That was the exciting part: a future where the tools of extractive capitalism were repurposed to serve humanity. The challenge was that she couldn’t figure out how to get there. She could barely even imagine the herculean effort required to collect, audit, and publish those mountains of data. No company she knew of had the bandwidth — much less the skills — to take on the additional work. It was just too much to ask of corporations already struggling with GDPR and SOX compliance, never mind the innovative startups she hoped to attract to the the LTSE.
The Quantifier’s Dillemma
Everything finally came together at the first Data Business Congress, held in San Jose on February 3rd, 2020. Tim O’Reilly was doing an impromptu lunchtime talk, riffing on his WTF thesis that financial capitalism is the first example of “rogue AI,” enslaving humanity to a flawed objective function. He started by showcasing the numerous benefits and great flexibility that come from our ability to quantify and digitize every aspect of modern life. The wild applause quickly became muted as he shifted to examples of how those same tools had enabled people to more efficiently oppress, discriminate, exploit, addict, and destroy.
Tim expanded this to a historical critique of Aristotle’s claim that “Man is a Rational Animal” (MIARA). He traced this “idolization of quantification” through Descartes and Taylorism, showing how it was both incredibly powerful and extremely dehumanizing. Tim claimed that the great challenge of the next century is learning how to harness digitization of the economy and society in the service of humanity, rather than to exploit it.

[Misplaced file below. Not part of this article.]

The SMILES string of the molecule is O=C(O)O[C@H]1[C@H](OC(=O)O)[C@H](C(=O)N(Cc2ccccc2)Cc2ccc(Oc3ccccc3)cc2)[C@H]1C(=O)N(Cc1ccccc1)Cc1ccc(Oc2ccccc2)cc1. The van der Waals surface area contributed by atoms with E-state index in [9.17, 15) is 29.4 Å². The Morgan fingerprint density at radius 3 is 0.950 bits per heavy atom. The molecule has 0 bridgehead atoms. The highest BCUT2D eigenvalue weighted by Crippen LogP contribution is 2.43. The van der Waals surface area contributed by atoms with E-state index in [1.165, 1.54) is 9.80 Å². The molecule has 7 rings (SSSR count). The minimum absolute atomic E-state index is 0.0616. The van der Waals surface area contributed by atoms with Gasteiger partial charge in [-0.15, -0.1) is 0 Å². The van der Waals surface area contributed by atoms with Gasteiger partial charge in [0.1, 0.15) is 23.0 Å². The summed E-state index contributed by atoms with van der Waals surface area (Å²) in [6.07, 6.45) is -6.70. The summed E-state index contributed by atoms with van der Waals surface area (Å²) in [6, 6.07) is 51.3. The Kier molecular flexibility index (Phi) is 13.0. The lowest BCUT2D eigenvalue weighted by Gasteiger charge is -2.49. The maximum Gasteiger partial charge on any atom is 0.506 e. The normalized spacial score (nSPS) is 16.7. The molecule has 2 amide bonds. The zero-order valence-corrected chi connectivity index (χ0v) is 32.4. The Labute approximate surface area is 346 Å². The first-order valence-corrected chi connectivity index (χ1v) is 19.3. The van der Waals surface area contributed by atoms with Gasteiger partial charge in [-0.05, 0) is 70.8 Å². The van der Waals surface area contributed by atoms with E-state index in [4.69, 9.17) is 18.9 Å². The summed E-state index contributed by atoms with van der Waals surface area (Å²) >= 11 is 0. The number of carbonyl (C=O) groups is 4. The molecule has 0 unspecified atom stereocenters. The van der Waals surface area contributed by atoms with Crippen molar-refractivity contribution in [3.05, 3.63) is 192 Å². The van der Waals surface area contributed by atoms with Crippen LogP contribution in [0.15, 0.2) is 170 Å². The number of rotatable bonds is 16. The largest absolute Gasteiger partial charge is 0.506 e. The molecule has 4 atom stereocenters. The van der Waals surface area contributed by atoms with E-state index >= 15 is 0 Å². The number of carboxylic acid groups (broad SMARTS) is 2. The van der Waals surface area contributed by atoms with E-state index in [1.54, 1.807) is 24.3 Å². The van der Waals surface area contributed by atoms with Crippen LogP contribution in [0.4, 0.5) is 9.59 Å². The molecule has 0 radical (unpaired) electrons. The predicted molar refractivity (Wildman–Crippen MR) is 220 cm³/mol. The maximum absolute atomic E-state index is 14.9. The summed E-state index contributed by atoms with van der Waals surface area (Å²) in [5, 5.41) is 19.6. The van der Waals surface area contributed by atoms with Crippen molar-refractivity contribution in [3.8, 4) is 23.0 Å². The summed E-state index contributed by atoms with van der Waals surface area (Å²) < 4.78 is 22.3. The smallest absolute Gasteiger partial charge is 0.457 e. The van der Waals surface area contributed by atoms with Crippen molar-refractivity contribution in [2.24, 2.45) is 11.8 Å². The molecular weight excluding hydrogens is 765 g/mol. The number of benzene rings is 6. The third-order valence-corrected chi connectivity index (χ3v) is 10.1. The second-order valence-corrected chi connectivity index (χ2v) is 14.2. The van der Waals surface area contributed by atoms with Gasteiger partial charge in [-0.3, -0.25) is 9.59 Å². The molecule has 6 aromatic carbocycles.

He ended by making the bold counter-claim that “Humans are Reflective Social Animals” (HARSA). Specifically, “rationality” is just an extremely valuable side-effect of our ability to thoughtfully communicate with others — not the primary marker of humanity, or even of intelligence. He called on attendees to reinvent our institutions, philosophy, and culture around that richer understanding of what it means to be fully human — before it is too late.
The Beer Summit
As it turns out, there were representatives from Quilt Data, NetSuite, and LTSE in the audience. Each of them resonated powerfully with Tim’s message, because it provided a larger context for the challenges and opportunities that were central to them taking their business to the next level.
The representatives ended up mobbing Tim with questions, to the point where they were forcibly ejected from the room to make way for the next session. Along with a handful of other hanger-ons they adjourned to the Gordon-Biersch beer garden, where they commandeered a table for the next several hours. They spent of the time in almost confessional testimonies, as they shared their personal and professional frustrations with the seductive power of digital abstraction.
At one point, Tim remarked that “The core problem seems to be that our digital abstractions have become divorced from analog reality.”
A beaded Indian gentleman on the fringes remarked: “Well, maybe it is time for them to get remarried.”
This led to a flurry of debate and brainstorming about what it would take to reconcile the digital and analog into a “more perfect union.” In the end, they managed to boil it down to four words, which they described as the Motto of the Analog Revolution:
“Digital must serve Analog”
This motto captured their core belief that digital techniques and measures must never become ends in themselves but rather be efficiently monitored by people, to ensure that they serve broader humanistic and social goals.
They finally adjourned at nearly 10pm, after having scheduled weekly conference calls to figure out next steps.
The April First Analog Summit
Those conference calls eventually led to twenty-seven people meeting in an all-day conference on April 1, 2020. The conference was held at the San Francisco offices of the Boston Consulting Group (BCG). BCG had also been building a practice around better measures of human flourishing, and quickly jumped on board once they heard about the Analog Revolution.
The main focus of the conference was figuring out how to formalize, operationalize, and institutionalize the core values of the Revolution, to ensure that they didn’t become diluted or coopted. Importantly, the first step was coming up with the right analogy or metaphor to ensure that they were all talking about the same thing.